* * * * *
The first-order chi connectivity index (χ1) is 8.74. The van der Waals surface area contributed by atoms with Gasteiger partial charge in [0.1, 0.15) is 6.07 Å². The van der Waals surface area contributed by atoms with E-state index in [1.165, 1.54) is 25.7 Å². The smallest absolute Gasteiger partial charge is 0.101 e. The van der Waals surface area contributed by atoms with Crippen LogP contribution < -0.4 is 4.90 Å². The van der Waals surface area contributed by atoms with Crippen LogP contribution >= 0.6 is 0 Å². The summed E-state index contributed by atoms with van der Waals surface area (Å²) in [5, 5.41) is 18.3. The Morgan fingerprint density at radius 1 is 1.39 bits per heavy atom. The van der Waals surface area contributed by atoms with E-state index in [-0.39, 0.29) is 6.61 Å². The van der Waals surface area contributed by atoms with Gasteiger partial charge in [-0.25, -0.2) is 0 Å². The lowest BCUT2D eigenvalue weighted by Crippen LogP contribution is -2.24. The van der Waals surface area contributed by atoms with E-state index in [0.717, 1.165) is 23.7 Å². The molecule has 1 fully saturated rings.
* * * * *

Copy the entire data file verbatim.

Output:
The first-order chi connectivity index (χ1) is 8.74. The van der Waals surface area contributed by atoms with Gasteiger partial charge in [0.1, 0.15) is 6.07 Å². The van der Waals surface area contributed by atoms with E-state index in [1.165, 1.54) is 25.7 Å². The smallest absolute Gasteiger partial charge is 0.101 e. The van der Waals surface area contributed by atoms with Crippen LogP contribution < -0.4 is 4.90 Å². The van der Waals surface area contributed by atoms with Crippen LogP contribution >= 0.6 is 0 Å². The summed E-state index contributed by atoms with van der Waals surface area (Å²) in [5, 5.41) is 18.3. The Morgan fingerprint density at radius 1 is 1.39 bits per heavy atom. The van der Waals surface area contributed by atoms with E-state index in [-0.39, 0.29) is 6.61 Å². The van der Waals surface area contributed by atoms with Gasteiger partial charge in [-0.25, -0.2) is 0 Å². The lowest BCUT2D eigenvalue weighted by Crippen LogP contribution is -2.24. The van der Waals surface area contributed by atoms with E-state index in [0.717, 1.165) is 23.7 Å². The molecule has 1 fully saturated rings.